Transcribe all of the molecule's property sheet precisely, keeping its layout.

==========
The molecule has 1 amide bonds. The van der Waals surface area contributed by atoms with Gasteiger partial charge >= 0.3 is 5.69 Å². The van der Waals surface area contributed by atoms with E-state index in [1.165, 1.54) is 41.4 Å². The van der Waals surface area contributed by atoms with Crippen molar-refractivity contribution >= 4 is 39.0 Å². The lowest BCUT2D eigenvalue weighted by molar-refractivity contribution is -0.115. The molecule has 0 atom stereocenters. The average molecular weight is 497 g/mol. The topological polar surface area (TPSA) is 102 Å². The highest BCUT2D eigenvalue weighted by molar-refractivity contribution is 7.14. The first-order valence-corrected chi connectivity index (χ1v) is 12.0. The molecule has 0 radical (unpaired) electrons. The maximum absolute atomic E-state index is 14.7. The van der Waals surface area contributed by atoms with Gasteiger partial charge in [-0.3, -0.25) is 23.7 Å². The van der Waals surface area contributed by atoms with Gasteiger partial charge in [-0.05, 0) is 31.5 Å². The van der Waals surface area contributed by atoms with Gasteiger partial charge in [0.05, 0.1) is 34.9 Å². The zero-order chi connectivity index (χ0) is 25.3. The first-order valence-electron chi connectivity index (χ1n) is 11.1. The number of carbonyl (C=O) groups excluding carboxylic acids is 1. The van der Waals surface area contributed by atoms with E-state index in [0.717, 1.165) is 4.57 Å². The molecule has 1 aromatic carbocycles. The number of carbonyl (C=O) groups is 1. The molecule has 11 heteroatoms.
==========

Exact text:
The molecule has 1 amide bonds. The van der Waals surface area contributed by atoms with Gasteiger partial charge >= 0.3 is 5.69 Å². The van der Waals surface area contributed by atoms with E-state index in [1.165, 1.54) is 41.4 Å². The van der Waals surface area contributed by atoms with Crippen molar-refractivity contribution >= 4 is 39.0 Å². The lowest BCUT2D eigenvalue weighted by molar-refractivity contribution is -0.115. The molecule has 0 atom stereocenters. The average molecular weight is 497 g/mol. The topological polar surface area (TPSA) is 102 Å². The highest BCUT2D eigenvalue weighted by molar-refractivity contribution is 7.14. The first-order valence-corrected chi connectivity index (χ1v) is 12.0. The molecule has 0 radical (unpaired) electrons. The maximum absolute atomic E-state index is 14.7. The van der Waals surface area contributed by atoms with Gasteiger partial charge in [-0.3, -0.25) is 23.7 Å². The van der Waals surface area contributed by atoms with Gasteiger partial charge in [-0.05, 0) is 31.5 Å². The van der Waals surface area contributed by atoms with Gasteiger partial charge in [0.05, 0.1) is 34.9 Å². The zero-order chi connectivity index (χ0) is 25.3. The first-order valence-electron chi connectivity index (χ1n) is 11.1. The number of carbonyl (C=O) groups excluding carboxylic acids is 1. The van der Waals surface area contributed by atoms with E-state index in [0.717, 1.165) is 4.57 Å². The molecule has 1 aromatic carbocycles. The number of carbonyl (C=O) groups is 1. The molecule has 11 heteroatoms.